Resume Writing Tips

Here are a few basic resume writing tips to help get your resume to stand out above the rest.

1.    Know the purpose of your resume:

Many people write a resume as if the purpose of the document is to land a job. As a result they end up with a really long and boring resume that makes them look like a desperate job hunter. The objective of your resume is to land an interview. And the interview will land you the job (hopefully!).

2.    Back up your qualities and strengths:

Instead of creating a long list with all your qualities - for example: disciplined, creative, problem solver - try to connect these qualities with real life and work experiences. In other words, back these qualities and strengths up, or else it can appear that you are just trying to inflate things.

3.    Proofread it twice:

It is difficult to emphasize the importance of proofreading your resume. Proofreading is so important. One small typo and your chances of getting hired could be reduced. Proofreading it once is not enough. Do it twice, three times or as many times as necessary.

4.    Put the most important information first:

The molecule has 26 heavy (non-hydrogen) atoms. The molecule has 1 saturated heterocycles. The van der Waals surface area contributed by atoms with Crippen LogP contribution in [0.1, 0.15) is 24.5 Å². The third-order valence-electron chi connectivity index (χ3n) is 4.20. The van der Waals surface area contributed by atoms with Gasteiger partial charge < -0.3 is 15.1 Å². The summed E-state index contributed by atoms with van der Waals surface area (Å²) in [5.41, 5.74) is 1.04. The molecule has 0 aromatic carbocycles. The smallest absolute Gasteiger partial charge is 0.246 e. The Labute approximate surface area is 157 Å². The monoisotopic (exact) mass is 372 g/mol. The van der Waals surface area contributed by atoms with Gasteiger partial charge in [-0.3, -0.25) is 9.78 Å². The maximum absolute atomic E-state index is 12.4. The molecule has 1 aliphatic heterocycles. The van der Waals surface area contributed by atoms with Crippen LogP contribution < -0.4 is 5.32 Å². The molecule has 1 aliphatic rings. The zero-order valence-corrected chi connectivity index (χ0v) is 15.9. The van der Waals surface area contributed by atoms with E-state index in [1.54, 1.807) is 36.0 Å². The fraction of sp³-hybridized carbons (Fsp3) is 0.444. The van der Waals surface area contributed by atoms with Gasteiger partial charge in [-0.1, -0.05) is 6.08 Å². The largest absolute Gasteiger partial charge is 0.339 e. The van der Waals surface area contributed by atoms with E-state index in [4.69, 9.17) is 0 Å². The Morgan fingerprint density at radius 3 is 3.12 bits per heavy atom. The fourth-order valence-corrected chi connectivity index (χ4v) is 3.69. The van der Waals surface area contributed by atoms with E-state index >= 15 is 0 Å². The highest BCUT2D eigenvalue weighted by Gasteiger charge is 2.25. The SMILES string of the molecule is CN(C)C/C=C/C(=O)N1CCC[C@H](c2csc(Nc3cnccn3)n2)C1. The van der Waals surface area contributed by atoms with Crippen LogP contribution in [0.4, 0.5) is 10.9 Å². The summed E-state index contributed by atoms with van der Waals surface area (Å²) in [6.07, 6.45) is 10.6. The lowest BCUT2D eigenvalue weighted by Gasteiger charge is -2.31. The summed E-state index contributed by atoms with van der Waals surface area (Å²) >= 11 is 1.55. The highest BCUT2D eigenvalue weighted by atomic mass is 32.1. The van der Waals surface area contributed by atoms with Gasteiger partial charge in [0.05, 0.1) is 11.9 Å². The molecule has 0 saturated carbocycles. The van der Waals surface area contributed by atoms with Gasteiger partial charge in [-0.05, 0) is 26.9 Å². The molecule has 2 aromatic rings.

This point is important for the overall order of your resume, as well as to the individual sections. Most of the time previous work experience will be the most important part of your resume, so put ithat at the top. When describing your experiences or skills, list the most important ones first.

5.    Use bullet points:

No employer has the time (or patience) to read long paragraphs of text. Use bullet points and short sentences to describe your experiences, educational background and professional objectives.

6.    Achievements instead of responsibilities:

Resumes that include a long list of “responsibilities included…” are plain boring. This is not efficient or effective in selling yourself. Instead of listing responsibilities describe your professional achievements.

7.    Explain the benefits of your skills

Merely stating that you can do something will not catch the attention of a future employer. If you manage to explain how it will benefit this potential employer / company, and to connect it to tangible results, then you will greatly improve your chances.

8.    One resume for each employer:

One of the most common mistakes that people make is to create one standard resume and send it to all the job openings that they can find. Sure it saves time, but it also greatly decrease the chances of landing an interview (so in reality it could even represent a waste of time). Tailor your resume for each employer. The same point applies to your cover letters.

9.    Avoid negativity:

Do not include information that might sound negative in the eyes of the employer. This is valid both to your resume and during  interviews. Don’t include, for instance, things that you hated about your last company.

10.    No pictures

Unless you are applying for a job where the physical traits are very important (e.g., modeling, acting and so on), and unless the employer specifically requested a photo, you should avoid attaching your picture to your resume.